River ordering the Romans around rather reminded me of her turn as Boudicca, although I don't particularly recommend the movie, not least because she elects to use a particularly silly West Country accent in it. (Which is a bit rich, given that Boudicca was from Essex.)
"If something can be remembered, it can come back." FORESHADOWING! Your clue to flagrant use of the reset button season finale drama for next week! However, it also strikes me that the same line could be interpreted as a comment on fanservice: anything from DW history that you can remember, we can bring it back! And in fact, we're about to do just that...
I enjoyed the attack of the be-tentacled Cyberhead, partially due to the wink-wink reference to The Thing, and partially because I know the seven-year-old me would have freaked out at the reveal of the rotting skull. (There are some good things about being a grown-up after all.)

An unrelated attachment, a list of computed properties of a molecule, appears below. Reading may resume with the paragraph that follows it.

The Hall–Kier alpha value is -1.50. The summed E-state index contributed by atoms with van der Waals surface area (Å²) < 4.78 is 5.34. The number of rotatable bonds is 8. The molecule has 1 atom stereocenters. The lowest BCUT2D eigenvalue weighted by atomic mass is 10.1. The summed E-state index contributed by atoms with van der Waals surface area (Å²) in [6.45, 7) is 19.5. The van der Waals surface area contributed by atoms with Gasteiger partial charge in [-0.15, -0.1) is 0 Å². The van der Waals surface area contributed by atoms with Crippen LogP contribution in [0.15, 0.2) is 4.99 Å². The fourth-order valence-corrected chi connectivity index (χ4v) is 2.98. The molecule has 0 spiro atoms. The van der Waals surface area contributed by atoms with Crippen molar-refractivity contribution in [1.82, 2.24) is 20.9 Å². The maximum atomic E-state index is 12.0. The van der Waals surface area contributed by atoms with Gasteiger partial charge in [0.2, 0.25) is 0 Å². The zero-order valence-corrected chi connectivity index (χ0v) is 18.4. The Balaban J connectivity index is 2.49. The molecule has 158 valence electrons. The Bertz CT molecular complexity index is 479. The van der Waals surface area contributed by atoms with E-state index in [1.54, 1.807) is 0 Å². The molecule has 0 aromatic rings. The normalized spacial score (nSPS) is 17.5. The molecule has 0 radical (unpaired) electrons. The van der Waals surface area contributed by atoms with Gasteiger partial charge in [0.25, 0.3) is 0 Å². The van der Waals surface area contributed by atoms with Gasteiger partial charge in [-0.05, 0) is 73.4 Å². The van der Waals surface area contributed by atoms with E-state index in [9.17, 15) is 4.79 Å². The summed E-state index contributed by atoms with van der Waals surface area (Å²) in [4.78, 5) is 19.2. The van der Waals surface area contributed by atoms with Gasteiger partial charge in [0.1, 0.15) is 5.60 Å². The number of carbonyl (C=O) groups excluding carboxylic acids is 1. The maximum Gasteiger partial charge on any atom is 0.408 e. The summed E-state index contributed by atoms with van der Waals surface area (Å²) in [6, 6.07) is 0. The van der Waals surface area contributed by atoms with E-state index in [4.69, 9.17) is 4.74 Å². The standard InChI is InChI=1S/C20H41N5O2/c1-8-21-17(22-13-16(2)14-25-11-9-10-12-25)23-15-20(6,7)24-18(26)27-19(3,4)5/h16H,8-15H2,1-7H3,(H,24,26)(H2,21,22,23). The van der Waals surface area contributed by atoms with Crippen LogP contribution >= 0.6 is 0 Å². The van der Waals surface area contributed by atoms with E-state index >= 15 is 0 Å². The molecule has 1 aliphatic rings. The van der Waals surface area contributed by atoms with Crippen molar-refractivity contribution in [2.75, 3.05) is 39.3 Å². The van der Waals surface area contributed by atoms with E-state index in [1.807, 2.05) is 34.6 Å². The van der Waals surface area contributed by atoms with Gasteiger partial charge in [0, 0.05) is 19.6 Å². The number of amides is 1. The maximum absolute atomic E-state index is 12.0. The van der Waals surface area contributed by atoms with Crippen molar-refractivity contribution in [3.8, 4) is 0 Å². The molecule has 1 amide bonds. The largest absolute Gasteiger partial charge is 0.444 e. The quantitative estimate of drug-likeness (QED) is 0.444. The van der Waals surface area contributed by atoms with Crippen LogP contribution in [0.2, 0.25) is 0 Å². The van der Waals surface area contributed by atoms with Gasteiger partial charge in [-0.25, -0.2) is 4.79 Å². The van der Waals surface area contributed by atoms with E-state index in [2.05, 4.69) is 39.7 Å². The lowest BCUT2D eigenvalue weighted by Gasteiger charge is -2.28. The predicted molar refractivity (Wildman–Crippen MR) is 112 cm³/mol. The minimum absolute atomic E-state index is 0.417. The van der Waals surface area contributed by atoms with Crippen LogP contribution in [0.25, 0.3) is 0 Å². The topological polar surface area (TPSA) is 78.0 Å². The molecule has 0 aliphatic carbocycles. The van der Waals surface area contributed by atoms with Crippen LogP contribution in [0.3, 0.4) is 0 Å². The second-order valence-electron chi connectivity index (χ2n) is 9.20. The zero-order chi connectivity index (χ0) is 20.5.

Oh look, Rory's back and somehow I'm not very surprised. Nor am I very amused when the Doctor fails to notice him for some time, ha not-very-ha.
I thought the movement from "this box contains the most dangerous thing in the universe" to "the most dangerous thing in the universe is the Doctor!" was quite nicely done: it didn't feel like a huge shock, but they managed to distract me enough to stop me from working it out too far in advance. Having said that, I think the universe has been remiss in not noticing that the Doctor is like Santa (as the young Amelia Pond could have told them): he's only a bad thing if you've been Naughty (TM). Do the Daleks and the Cybermen and Sontarans and company ever think about being nice for a change? No, they don't. And that's why they can't have nice things.
Nonetheless, hooray for a free-for-all in the BBC costume department! Everybody grab a costume and see what you can fit into. Last one in has to be a Hoix, so get a move on. On the theme of multispecies mingling, I bet the Daleks wish they'd never opted for that multicoloured paint job now. When they hang out with other aliens, it doesn't exactly make them look hardcore, does it?
At first I assumed Rory was going to be a Bracewell-style android, but nope, he's actually an Auton. The Autons have got better at doing copies of people since the unconvincing Plastic Mickey from way back in "Rose", I take it. However, I'm unclear about how, if Rory was erased from time and never existed, there could still be psychic residue of him at Amy's house. Unless the timestream is even worse at cleaning up after itself than I am.